Sorry,NYDN, but The Tennis Channel aired the alleged football from an angle not available to CBS as the match aired live. CBS’ camera angle made it impossible to see the foot fault, but the call was clearly correct in the footage made available by The Tennis Channel, with Martina Navratilova confirming that Williams had foot faulted.

    Most every sport establishes boundary lines that are enforced. There is a good reason why a player is not allowed to set a foot on or inside (on the ground) that line prior to the ball leaving the strings of the server’s racquet. This is a rule of the game, no less important than striking a ball that lands beyond those boundary lines on a point. To say that the call was ludicrous, or to be especially aghast that an official would make the call so close to match point is absurd. Should a player be allowed to step a foot inside the baseline to serve, simply because it is so near match point? Of course not.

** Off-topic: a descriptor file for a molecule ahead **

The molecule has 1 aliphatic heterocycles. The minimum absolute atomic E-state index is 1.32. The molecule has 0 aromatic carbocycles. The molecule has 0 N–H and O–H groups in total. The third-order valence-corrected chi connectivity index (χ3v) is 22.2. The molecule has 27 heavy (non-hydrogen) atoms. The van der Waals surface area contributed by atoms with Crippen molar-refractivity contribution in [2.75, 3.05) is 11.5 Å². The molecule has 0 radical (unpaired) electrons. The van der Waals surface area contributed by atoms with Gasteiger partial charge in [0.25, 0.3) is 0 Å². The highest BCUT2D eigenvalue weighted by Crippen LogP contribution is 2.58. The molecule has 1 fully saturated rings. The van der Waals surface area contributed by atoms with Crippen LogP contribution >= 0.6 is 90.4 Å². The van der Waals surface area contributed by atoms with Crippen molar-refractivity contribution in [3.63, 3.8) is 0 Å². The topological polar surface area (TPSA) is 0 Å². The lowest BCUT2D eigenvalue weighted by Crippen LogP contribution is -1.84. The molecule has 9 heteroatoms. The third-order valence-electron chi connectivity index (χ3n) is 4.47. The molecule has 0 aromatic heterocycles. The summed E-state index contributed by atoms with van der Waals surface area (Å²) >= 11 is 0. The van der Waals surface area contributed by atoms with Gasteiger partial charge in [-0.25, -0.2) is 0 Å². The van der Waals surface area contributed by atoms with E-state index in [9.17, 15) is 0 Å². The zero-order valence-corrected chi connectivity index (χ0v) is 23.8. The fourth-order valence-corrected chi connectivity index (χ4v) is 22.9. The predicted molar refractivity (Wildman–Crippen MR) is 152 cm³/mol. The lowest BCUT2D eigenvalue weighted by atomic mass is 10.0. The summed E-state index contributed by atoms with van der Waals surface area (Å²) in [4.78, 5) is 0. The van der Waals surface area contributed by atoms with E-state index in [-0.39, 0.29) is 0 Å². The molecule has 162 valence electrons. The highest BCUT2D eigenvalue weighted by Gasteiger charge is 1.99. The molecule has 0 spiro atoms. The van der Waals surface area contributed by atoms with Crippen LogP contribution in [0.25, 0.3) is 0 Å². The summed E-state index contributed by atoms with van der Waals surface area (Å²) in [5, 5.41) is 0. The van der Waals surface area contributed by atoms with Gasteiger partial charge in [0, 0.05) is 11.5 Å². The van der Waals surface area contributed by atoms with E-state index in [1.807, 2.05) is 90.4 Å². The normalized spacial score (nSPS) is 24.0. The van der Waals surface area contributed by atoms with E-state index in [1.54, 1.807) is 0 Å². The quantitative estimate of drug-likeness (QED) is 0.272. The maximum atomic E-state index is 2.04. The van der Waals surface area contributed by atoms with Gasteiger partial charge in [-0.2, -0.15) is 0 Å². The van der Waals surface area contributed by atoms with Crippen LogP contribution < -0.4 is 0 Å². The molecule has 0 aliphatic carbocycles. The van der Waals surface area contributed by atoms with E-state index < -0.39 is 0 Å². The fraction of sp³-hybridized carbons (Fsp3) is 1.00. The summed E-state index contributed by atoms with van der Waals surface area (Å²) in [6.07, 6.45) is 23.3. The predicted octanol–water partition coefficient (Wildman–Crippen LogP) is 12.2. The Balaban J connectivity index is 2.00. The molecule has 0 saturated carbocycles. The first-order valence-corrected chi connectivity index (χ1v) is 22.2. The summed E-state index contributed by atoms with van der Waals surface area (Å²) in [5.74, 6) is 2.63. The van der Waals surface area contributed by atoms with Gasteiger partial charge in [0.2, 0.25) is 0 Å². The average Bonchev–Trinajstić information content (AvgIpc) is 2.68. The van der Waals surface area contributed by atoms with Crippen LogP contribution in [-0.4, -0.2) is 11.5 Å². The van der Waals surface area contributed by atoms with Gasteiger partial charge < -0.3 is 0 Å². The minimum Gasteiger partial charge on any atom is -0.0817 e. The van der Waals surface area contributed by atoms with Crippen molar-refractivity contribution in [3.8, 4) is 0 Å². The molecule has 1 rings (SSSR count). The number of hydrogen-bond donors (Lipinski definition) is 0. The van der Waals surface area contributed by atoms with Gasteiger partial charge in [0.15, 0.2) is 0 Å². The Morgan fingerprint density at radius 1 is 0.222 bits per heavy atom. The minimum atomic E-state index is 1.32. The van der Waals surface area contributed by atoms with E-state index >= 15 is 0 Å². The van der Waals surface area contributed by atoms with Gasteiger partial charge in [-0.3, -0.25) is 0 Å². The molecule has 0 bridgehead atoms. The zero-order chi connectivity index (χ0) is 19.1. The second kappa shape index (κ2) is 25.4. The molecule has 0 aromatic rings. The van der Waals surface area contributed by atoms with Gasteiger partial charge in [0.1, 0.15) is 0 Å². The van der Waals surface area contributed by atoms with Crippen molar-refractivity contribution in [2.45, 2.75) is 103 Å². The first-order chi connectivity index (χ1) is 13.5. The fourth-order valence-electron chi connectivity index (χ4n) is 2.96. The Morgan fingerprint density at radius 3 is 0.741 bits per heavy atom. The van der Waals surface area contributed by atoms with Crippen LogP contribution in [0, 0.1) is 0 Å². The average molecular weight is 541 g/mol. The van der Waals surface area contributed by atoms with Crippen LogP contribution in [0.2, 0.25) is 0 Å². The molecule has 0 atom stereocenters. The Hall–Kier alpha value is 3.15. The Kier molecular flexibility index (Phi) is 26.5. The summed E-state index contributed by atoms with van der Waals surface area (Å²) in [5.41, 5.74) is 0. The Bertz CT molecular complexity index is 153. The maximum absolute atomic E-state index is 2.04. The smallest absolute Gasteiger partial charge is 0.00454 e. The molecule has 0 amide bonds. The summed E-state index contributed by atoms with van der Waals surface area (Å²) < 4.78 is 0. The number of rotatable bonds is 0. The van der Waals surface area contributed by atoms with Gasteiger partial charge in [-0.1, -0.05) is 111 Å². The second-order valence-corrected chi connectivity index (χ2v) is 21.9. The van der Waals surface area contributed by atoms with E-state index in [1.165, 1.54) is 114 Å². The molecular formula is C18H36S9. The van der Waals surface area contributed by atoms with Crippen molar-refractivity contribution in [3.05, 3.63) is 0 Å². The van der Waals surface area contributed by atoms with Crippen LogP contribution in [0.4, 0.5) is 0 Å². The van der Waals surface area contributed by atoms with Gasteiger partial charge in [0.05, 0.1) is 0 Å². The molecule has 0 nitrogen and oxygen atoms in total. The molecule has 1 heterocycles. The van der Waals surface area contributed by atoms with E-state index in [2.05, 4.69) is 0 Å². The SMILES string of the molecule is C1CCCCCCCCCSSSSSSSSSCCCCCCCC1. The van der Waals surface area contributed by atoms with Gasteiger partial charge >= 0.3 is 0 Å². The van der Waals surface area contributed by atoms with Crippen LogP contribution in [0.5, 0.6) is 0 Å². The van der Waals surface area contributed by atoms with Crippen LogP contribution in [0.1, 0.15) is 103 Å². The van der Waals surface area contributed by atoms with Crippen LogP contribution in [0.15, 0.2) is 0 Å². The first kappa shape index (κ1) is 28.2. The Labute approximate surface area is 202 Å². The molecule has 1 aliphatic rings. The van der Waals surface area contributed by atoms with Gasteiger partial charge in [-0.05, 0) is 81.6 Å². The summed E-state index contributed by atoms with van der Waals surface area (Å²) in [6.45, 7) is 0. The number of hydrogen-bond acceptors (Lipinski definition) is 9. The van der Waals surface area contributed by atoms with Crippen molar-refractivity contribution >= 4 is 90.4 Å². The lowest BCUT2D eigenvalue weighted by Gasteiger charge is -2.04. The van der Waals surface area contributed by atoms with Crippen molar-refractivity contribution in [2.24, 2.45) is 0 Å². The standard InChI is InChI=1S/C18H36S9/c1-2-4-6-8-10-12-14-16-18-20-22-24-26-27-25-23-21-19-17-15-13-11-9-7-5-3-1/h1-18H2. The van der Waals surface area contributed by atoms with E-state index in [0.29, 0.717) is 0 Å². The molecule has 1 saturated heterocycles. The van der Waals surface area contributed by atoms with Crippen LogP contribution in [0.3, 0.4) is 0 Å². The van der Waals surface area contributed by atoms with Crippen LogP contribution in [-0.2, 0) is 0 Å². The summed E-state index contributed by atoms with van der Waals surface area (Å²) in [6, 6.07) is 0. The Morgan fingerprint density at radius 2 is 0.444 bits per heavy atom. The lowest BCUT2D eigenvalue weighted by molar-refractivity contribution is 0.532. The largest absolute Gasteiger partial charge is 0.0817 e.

I’m a big William’s fan, and I franly believe that niether sister have been completely their due because because they don’t look like Chris Evert of Tracy Austin. A Melanie Oudain made her way through to the quarter finals, the media constantly drew comparisons to Chris (on of my all time favorite players) and Tracy (whom I sparred with a number of times when she was at her height and we were in the juniors). Even Pam Shriver was cited as an example to draw upon, but neither Willams sister were ever referred to, though they both made strong runs as teens in the US Open (Serena winning), despite the fact that they were the last US female players to actually enjoy the success that Melanie was experiencing at this Open. The Williams sisters are the only American players (if you discount Mary Pierce) to bother to learn to speak French so that they could address the hosting crowd at the French Open in their own language. Yes, Serena has been cocky, but then so was Hingis. These women who should have had a far greater number of endorsements and love from the US crowds than they’ve ever been given.